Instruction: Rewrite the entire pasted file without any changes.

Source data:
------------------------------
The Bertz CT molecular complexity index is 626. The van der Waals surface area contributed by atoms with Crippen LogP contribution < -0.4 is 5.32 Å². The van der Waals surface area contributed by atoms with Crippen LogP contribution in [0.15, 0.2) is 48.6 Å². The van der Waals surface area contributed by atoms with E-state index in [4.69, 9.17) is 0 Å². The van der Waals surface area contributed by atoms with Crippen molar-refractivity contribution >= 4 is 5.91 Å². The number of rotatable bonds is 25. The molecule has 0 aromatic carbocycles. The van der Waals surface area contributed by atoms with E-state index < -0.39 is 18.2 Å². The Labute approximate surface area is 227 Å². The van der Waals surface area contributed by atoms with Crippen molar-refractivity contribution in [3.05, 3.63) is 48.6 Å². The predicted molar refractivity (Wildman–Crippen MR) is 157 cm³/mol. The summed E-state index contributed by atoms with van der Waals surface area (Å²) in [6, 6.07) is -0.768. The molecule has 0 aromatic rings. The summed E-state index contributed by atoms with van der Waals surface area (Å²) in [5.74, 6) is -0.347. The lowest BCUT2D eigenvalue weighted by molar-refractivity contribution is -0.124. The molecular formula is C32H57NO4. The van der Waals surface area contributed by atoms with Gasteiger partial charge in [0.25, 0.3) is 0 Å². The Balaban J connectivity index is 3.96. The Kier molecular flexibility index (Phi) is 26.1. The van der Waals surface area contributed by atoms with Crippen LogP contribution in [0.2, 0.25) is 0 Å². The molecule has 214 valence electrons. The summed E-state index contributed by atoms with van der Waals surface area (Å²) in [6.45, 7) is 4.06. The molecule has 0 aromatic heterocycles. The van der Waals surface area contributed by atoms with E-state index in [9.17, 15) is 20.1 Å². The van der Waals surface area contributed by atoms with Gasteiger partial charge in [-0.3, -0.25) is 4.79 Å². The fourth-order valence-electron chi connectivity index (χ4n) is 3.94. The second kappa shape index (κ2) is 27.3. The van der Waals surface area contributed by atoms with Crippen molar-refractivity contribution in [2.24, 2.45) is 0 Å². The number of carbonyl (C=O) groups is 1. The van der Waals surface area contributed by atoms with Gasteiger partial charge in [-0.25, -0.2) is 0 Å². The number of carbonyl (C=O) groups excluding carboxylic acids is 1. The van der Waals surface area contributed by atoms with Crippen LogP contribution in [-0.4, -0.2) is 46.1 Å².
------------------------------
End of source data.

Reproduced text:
The Bertz CT molecular complexity index is 626. The van der Waals surface area contributed by atoms with Crippen LogP contribution < -0.4 is 5.32 Å². The van der Waals surface area contributed by atoms with Crippen LogP contribution in [0.15, 0.2) is 48.6 Å². The van der Waals surface area contributed by atoms with E-state index in [4.69, 9.17) is 0 Å². The van der Waals surface area contributed by atoms with Crippen molar-refractivity contribution >= 4 is 5.91 Å². The number of rotatable bonds is 25. The molecule has 0 aromatic carbocycles. The van der Waals surface area contributed by atoms with E-state index < -0.39 is 18.2 Å². The Labute approximate surface area is 227 Å². The van der Waals surface area contributed by atoms with Crippen molar-refractivity contribution in [3.05, 3.63) is 48.6 Å². The predicted molar refractivity (Wildman–Crippen MR) is 157 cm³/mol. The summed E-state index contributed by atoms with van der Waals surface area (Å²) in [6, 6.07) is -0.768. The molecule has 0 aromatic rings. The summed E-state index contributed by atoms with van der Waals surface area (Å²) in [5.74, 6) is -0.347. The lowest BCUT2D eigenvalue weighted by molar-refractivity contribution is -0.124. The molecular formula is C32H57NO4. The van der Waals surface area contributed by atoms with Gasteiger partial charge in [0.25, 0.3) is 0 Å². The Balaban J connectivity index is 3.96. The Kier molecular flexibility index (Phi) is 26.1. The van der Waals surface area contributed by atoms with Crippen LogP contribution in [0.2, 0.25) is 0 Å². The molecule has 214 valence electrons. The summed E-state index contributed by atoms with van der Waals surface area (Å²) in [6.45, 7) is 4.06. The molecule has 0 aromatic heterocycles. The van der Waals surface area contributed by atoms with E-state index in [9.17, 15) is 20.1 Å². The van der Waals surface area contributed by atoms with Gasteiger partial charge in [-0.3, -0.25) is 4.79 Å². The fourth-order valence-electron chi connectivity index (χ4n) is 3.94. The second kappa shape index (κ2) is 27.3. The van der Waals surface area contributed by atoms with Crippen molar-refractivity contribution in [2.24, 2.45) is 0 Å². The number of carbonyl (C=O) groups is 1. The van der Waals surface area contributed by atoms with Gasteiger partial charge in [-0.25, -0.2) is 0 Å². The number of carbonyl (C=O) groups excluding carboxylic acids is 1. The van der Waals surface area contributed by atoms with Crippen LogP contribution in [-0.4, -0.2) is 46.1 Å².